Blink and you'll miss it. From zero to 60 mph in an amazing 1.513 seconds within a distance of 100 feet.
Meet “Grimsel,” a blazing fast EV which represents the work of students from Swiss universities ETH Zurich and Hochschule Luzern. The very talented people are part of the Academic Motorsports club Zurich (AMZ) and developed the electric vehicle in 2014 for the “Formula Student” engineering competition.
If you think Tesla’s Ludicrous mode is fast, Grimsel is considerably quicker as the electric vehicle completed the 0-60 miles per hour (0-96 kilometres per hour) task in as little as 1.513 seconds during a record-breaking attempt on a runway located at the Dübendorf Air Base in Switzerland. We checked the Guinness World Records and found out the previous record was set last July by another Formula Student EV with a time of 1.779 seconds by GreenTeam Uni Stuttgart e.V. at Jade Weser Airport, Wilhelmshaven, Germany.
The new record-holder is a marvelous piece of engineering, featuring four wheel hub motors developed in-house which provide the electric vehicle with a combined output of 200 horsepower and more than 1,250 pound-feet of torque. Grimsel makes extensive use of carbon fibre which has enabled a very low weight of just 370 pounds (168 kilograms), giving the EV an astounding power-to-weight ratio of 1,190 hp and 7,400 lb-ft of torque per ton.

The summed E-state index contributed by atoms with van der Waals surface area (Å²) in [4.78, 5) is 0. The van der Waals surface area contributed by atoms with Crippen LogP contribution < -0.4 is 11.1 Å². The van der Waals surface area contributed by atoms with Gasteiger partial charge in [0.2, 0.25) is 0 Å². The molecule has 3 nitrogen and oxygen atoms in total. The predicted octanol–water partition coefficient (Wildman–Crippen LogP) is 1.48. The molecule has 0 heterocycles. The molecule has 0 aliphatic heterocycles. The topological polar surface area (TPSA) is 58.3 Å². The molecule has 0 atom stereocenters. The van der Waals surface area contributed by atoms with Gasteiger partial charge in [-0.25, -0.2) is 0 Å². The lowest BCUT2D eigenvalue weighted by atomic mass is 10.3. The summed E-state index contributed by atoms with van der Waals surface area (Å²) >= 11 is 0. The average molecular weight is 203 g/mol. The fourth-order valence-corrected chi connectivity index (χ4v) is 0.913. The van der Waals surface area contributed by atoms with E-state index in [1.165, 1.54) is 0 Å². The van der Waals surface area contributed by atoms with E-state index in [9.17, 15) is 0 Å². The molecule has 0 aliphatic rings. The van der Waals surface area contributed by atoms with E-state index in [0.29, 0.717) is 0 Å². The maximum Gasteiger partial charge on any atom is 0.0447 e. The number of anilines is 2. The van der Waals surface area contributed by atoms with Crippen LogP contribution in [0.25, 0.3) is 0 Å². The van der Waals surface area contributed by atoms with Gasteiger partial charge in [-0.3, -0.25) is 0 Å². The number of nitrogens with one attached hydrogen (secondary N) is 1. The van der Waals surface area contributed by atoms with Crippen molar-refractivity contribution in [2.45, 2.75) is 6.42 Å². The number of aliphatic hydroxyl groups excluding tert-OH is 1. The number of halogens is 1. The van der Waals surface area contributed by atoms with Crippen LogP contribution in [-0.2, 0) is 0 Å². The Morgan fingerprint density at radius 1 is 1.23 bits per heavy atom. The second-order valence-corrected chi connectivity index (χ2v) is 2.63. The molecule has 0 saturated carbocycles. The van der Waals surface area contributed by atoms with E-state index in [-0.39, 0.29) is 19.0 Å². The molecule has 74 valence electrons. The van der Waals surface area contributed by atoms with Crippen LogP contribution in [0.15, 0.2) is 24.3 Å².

To channel all that electric punch to the road in the most efficient way possible, the students have created a very clever all-wheel drive system with each wheel of the car being managed individually by a traction control system. The amount of power transferred to the wheels is adjusted several times per second depending on the road conditions, while torque vectoring sends more power to the outer wheel in a turn to make Grimsel more agile in the corners.
The electric motors are not only powerful, but also smart enough to recuperate the energy into the battery while the EV is braking, thus being able to regenerate as much as 30 percent of the overall consumed juice.
Rocketing from a standstill to 60 mph (96 km/h) in just 1.5 seconds within a distance of 100 feet (30.5 meters) seems almost unbelievable and it will be interesting to see how long the current record will last.